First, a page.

These disputes may relate to the remuneration or related conditions of employee drivers/owner drivers that could affect whether the driver works in an unsafe manner, and disputes arising from the dismissal/termination of the contract of an employee/owner driver because the driver refused to work in an unsafe manner.
Disputes involving supply chain participants would relate to circumstances where an employer or hirer argues that the practices of another party in the supply chain affect the employer/hirer’s ability to provide remuneration/conditions that do not offer incentives to work in an unsafe manner.
The RSR Tribunal would be able to deal with disputes in much the same manner as FWA is empowered to resolve disputes under the FW Act – including mediation and conciliation, but arbitration only if the parties to the dispute agree.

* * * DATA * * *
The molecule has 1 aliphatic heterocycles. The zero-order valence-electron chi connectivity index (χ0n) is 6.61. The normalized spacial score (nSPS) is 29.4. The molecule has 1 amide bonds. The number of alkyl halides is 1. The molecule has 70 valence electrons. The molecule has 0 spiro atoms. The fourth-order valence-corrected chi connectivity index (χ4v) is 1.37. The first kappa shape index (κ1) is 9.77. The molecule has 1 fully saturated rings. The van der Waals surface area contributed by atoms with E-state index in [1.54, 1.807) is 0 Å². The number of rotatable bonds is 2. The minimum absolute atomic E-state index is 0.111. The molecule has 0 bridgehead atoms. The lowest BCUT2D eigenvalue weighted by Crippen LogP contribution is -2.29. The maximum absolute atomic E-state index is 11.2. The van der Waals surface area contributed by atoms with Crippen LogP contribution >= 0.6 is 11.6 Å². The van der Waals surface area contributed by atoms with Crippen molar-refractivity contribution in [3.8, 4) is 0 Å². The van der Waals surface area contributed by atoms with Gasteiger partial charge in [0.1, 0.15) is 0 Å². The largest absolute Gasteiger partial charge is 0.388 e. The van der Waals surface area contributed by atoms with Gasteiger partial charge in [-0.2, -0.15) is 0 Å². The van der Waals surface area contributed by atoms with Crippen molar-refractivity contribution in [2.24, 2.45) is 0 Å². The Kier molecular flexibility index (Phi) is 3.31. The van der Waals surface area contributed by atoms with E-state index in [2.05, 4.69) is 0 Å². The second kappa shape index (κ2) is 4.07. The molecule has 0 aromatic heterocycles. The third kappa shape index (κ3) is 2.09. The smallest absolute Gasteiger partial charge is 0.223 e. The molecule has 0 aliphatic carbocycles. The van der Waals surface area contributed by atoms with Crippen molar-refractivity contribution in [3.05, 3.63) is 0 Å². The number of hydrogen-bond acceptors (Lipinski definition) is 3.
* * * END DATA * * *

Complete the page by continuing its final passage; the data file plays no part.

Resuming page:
The RSR Bill would also create a compliance framework similar to that operating under the FW Act, in that certain provisions are designated as civil remedy provisions which could be enforced through proceedings in the Federal Court, Federal Magistrates Court and state and territory courts.
Enforcement functions would be undertaken by the Fair Work Ombudsman, which would also have an education and advisory role. Union rights of entry under the FW Act would be extended to allow entry to investigate breaches of the RSR legislation and instruments made under it.
Further, the RSR legislation would be considered a “workplace law” for purposes of the “general protections” provisions in the FW Act, so that a person exercising “workplace rights” (eg initiating a proceeding under the RSR legislation) would potentially be able to make a general protections claim if they were subjected to “adverse action” for having done so.